“I’m surprised that everyone else is so surprised to hear anyone talk about a housing bubble” – “Canadian RE 2021 worse than U.S. bubble at 2006 peak” – David Rosenburg

“I’m surprised that everyone else is so surprised to hear anyone talk about a housing bubble…”

“Housing prices went up 17% in a year where underlying wage growth is stagnant…”

“I called the bubble in the US in 2005-2006… I was looking at price to rent ratios, I was looking at price to rent ratios… household exposure to RE… I’ve got news for you… the numbers in Canada now are worse than they were in the US 13 years ago”

[asked about colleagues who say there is a “bubble in calling bubbles in Canadian RE”] “Bubbles can go further than you think, but they don’t correct by going sideways…”

“I listen to… Stephen Poloz [BOC governor]… it’s like listening to Ben Bernanke in 2006 when he told everybody “Oh, don’t worry… house prices nationwide never go down“..

“Bubbles can last a long time, but we’re in a very unstable situation”.

excerpts from economist David Rosenberg’s Bloomberg interview, 24 March 2021

6 responses to ““I’m surprised that everyone else is so surprised to hear anyone talk about a housing bubble” – “Canadian RE 2021 worse than U.S. bubble at 2006 peak” – David Rosenburg

  1. Seeking Knowledge

    Always wanted to be the first to leave a post to hopefully start a discussion 🙂 I’m dumbfounded at the Van RE market. Just when you think fundamentals will finally kick it…nope! I guess when people want something bad enough, they’ll find a way to get it (FOMO?) I’m more of a bear but I didn’t sell in the past decade, nor have I bought. I am a little envious of some of my bull friends who has made truck loads of money in RE but since I didn’t take the risk, I don’t deserve the reward.
    Interesting to see what happens in the next few years…but that’s what I said in 2009 and look what happened.

  2. West Coast Happy

    I have been reading VREAA for a year or so and I am surprised that some are still calling it a bubble and referring to detachment of housing prices from local economy (a.k.a fundamentals). It is not a bubble and local economy has little to do with RE prices in Greater Vancouver. The fundamentals are now global and this will not change any time soon. Buy what and where you can afford, and definitely before the immigration and travel gates open again. Interest rates are not rising and prices are not dropping for the next few years.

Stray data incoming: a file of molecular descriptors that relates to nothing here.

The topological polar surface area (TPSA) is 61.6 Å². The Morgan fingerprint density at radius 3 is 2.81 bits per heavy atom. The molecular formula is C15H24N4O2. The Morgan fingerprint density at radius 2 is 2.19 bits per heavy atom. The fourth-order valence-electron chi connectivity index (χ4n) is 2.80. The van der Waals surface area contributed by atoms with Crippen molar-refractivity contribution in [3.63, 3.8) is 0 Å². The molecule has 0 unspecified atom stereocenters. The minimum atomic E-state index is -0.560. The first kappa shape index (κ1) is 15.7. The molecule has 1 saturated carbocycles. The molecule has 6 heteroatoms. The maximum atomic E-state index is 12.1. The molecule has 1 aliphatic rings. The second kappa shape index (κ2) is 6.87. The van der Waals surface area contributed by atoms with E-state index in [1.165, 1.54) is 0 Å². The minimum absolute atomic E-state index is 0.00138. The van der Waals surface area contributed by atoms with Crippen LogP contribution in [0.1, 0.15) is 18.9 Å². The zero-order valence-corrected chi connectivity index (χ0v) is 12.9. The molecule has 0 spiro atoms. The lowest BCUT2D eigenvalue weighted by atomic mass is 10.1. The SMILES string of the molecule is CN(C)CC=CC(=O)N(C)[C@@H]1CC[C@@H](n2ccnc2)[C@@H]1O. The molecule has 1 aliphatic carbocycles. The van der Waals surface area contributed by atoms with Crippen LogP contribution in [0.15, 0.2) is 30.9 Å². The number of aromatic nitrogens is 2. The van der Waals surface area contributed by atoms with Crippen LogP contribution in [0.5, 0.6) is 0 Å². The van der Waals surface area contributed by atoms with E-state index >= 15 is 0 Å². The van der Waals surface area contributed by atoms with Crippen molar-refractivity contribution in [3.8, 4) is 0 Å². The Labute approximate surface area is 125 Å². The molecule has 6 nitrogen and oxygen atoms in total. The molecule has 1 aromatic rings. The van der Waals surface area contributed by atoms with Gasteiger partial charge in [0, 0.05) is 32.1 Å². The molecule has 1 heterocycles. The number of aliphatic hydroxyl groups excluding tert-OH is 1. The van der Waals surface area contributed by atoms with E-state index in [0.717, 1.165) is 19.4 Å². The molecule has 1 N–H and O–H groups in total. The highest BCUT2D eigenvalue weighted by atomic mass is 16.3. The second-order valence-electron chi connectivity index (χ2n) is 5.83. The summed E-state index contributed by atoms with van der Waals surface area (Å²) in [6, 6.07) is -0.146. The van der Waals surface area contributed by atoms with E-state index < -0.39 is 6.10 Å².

3. West Coast Happy

    Well, I think it will depend on how much the rates rise over what period of time… Per the example in the article, if the rate increase is from 1.39 to 1.54 the mortgage payment increases by just over $400 per year (on a 530,000 mortgage). It is not that hard to manage that. Even with rising interest rates many potential buyers have already locked a low rate or can still lock it at around 2% and will benefit from these rates for the next 5 years. After that, either continue enjoying low rates for if they can’t manage a significantly higher rate, they will sell and still be ahead. With the rate increase creeping up just a couple of points a quarter or so, I do not see the house prices falling. The prices will stabilize (hopefully) and RE will appreciate by 2-5% a year. Those who buy now at ‘reasonable’ market prices will be ahead in 5 years.

  4. Credit will now tighten. As liquidity goes, so goes the market.


  5. West Coast Happy

    @ Keith
    This is just a slightly tighter stress test. It may cause some buyers to drop out of the race or adjust their goals but I do not see how it’s gonna affect RE prices in the long run. Besides, the new rules will not get into effect until June 1. With such an advanced warning, just watch what will happen between now and June. Even if the prices stabilize or drop a bit in the summer (5% max, based on the past trends), I think it will be temporary. Buyers will eventually recover and adjust, again, based on what we have seen in the past.

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